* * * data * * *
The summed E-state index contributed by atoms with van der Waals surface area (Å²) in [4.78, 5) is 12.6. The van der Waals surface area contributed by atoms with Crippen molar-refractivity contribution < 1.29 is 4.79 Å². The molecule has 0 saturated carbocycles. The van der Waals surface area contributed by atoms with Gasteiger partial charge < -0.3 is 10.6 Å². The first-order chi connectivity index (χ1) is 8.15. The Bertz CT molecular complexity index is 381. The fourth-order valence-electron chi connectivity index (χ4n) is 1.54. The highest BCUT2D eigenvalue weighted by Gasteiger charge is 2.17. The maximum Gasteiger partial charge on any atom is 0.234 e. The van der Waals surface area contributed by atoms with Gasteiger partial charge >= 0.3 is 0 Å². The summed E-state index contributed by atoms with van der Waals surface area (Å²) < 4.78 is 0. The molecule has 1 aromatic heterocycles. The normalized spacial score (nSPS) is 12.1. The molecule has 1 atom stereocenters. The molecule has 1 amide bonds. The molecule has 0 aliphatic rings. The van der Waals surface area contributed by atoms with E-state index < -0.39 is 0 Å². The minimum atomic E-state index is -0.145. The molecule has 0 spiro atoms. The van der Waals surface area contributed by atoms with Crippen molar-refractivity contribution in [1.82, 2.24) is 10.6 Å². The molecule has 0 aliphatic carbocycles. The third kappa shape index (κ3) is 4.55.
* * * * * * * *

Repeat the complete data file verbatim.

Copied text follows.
The summed E-state index contributed by atoms with van der Waals surface area (Å²) in [4.78, 5) is 12.6. The van der Waals surface area contributed by atoms with Crippen molar-refractivity contribution < 1.29 is 4.79 Å². The molecule has 0 saturated carbocycles. The van der Waals surface area contributed by atoms with Gasteiger partial charge < -0.3 is 10.6 Å². The first-order chi connectivity index (χ1) is 8.15. The Bertz CT molecular complexity index is 381. The fourth-order valence-electron chi connectivity index (χ4n) is 1.54. The highest BCUT2D eigenvalue weighted by Gasteiger charge is 2.17. The maximum Gasteiger partial charge on any atom is 0.234 e. The van der Waals surface area contributed by atoms with Gasteiger partial charge >= 0.3 is 0 Å². The summed E-state index contributed by atoms with van der Waals surface area (Å²) < 4.78 is 0. The molecule has 1 aromatic heterocycles. The normalized spacial score (nSPS) is 12.1. The molecule has 1 atom stereocenters. The molecule has 1 amide bonds. The molecule has 0 aliphatic rings. The van der Waals surface area contributed by atoms with E-state index < -0.39 is 0 Å². The minimum atomic E-state index is -0.145. The molecule has 0 spiro atoms. The van der Waals surface area contributed by atoms with Crippen molar-refractivity contribution in [1.82, 2.24) is 10.6 Å². The molecule has 0 aliphatic carbocycles. The third kappa shape index (κ3) is 4.55.